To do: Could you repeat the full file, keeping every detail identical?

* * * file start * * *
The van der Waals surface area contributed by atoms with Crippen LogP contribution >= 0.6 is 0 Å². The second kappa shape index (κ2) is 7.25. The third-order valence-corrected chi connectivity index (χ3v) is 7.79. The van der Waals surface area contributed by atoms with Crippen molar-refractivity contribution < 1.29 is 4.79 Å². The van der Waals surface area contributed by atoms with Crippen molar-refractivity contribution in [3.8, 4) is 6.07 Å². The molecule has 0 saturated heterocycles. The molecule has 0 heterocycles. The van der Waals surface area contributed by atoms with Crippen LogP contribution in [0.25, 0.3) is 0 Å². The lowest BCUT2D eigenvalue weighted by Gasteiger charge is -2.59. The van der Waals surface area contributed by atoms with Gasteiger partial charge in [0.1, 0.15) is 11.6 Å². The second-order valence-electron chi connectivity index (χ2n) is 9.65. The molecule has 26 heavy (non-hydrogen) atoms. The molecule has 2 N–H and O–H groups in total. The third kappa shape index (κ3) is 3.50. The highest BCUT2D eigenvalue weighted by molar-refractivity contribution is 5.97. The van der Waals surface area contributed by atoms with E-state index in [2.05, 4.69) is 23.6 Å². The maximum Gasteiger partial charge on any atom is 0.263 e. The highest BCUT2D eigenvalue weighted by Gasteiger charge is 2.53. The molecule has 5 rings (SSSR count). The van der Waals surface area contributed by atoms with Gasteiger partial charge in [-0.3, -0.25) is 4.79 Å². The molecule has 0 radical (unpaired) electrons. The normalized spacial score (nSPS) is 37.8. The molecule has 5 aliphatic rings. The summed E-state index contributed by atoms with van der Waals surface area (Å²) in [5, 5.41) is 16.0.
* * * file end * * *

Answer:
The van der Waals surface area contributed by atoms with Crippen LogP contribution >= 0.6 is 0 Å². The second kappa shape index (κ2) is 7.25. The third-order valence-corrected chi connectivity index (χ3v) is 7.79. The van der Waals surface area contributed by atoms with Crippen molar-refractivity contribution < 1.29 is 4.79 Å². The van der Waals surface area contributed by atoms with Crippen molar-refractivity contribution in [3.8, 4) is 6.07 Å². The molecule has 0 saturated heterocycles. The molecule has 0 heterocycles. The van der Waals surface area contributed by atoms with Crippen LogP contribution in [0.25, 0.3) is 0 Å². The lowest BCUT2D eigenvalue weighted by Gasteiger charge is -2.59. The van der Waals surface area contributed by atoms with Gasteiger partial charge in [0.1, 0.15) is 11.6 Å². The second-order valence-electron chi connectivity index (χ2n) is 9.65. The molecule has 26 heavy (non-hydrogen) atoms. The molecule has 2 N–H and O–H groups in total. The third kappa shape index (κ3) is 3.50. The highest BCUT2D eigenvalue weighted by molar-refractivity contribution is 5.97. The van der Waals surface area contributed by atoms with E-state index in [2.05, 4.69) is 23.6 Å². The maximum Gasteiger partial charge on any atom is 0.263 e. The highest BCUT2D eigenvalue weighted by Gasteiger charge is 2.53. The molecule has 5 rings (SSSR count). The van der Waals surface area contributed by atoms with Gasteiger partial charge in [-0.3, -0.25) is 4.79 Å². The molecule has 0 radical (unpaired) electrons. The normalized spacial score (nSPS) is 37.8. The molecule has 5 aliphatic rings. The summed E-state index contributed by atoms with van der Waals surface area (Å²) in [5, 5.41) is 16.0.